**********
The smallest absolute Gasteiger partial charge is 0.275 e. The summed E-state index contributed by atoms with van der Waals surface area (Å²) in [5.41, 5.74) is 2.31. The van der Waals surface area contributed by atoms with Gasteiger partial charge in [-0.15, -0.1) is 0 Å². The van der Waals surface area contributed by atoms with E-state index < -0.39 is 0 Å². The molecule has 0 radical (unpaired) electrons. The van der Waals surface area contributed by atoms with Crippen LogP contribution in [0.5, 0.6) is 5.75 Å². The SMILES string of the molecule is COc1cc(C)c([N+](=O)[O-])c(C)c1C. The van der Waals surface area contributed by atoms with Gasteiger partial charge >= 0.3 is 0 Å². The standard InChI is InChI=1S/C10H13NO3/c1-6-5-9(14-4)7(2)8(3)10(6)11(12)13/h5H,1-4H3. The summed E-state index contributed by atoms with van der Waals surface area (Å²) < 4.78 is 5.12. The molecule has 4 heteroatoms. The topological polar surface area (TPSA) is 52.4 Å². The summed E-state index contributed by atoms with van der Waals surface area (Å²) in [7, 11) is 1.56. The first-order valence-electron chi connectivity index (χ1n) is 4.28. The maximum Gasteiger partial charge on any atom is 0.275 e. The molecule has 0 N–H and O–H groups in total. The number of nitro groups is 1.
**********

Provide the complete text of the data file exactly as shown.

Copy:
The smallest absolute Gasteiger partial charge is 0.275 e. The summed E-state index contributed by atoms with van der Waals surface area (Å²) in [5.41, 5.74) is 2.31. The van der Waals surface area contributed by atoms with Gasteiger partial charge in [-0.15, -0.1) is 0 Å². The van der Waals surface area contributed by atoms with E-state index < -0.39 is 0 Å². The molecule has 0 radical (unpaired) electrons. The van der Waals surface area contributed by atoms with Crippen LogP contribution in [0.5, 0.6) is 5.75 Å². The SMILES string of the molecule is COc1cc(C)c([N+](=O)[O-])c(C)c1C. The van der Waals surface area contributed by atoms with Gasteiger partial charge >= 0.3 is 0 Å². The standard InChI is InChI=1S/C10H13NO3/c1-6-5-9(14-4)7(2)8(3)10(6)11(12)13/h5H,1-4H3. The summed E-state index contributed by atoms with van der Waals surface area (Å²) < 4.78 is 5.12. The molecule has 4 heteroatoms. The topological polar surface area (TPSA) is 52.4 Å². The summed E-state index contributed by atoms with van der Waals surface area (Å²) in [7, 11) is 1.56. The first-order valence-electron chi connectivity index (χ1n) is 4.28. The maximum Gasteiger partial charge on any atom is 0.275 e. The molecule has 0 N–H and O–H groups in total. The number of nitro groups is 1.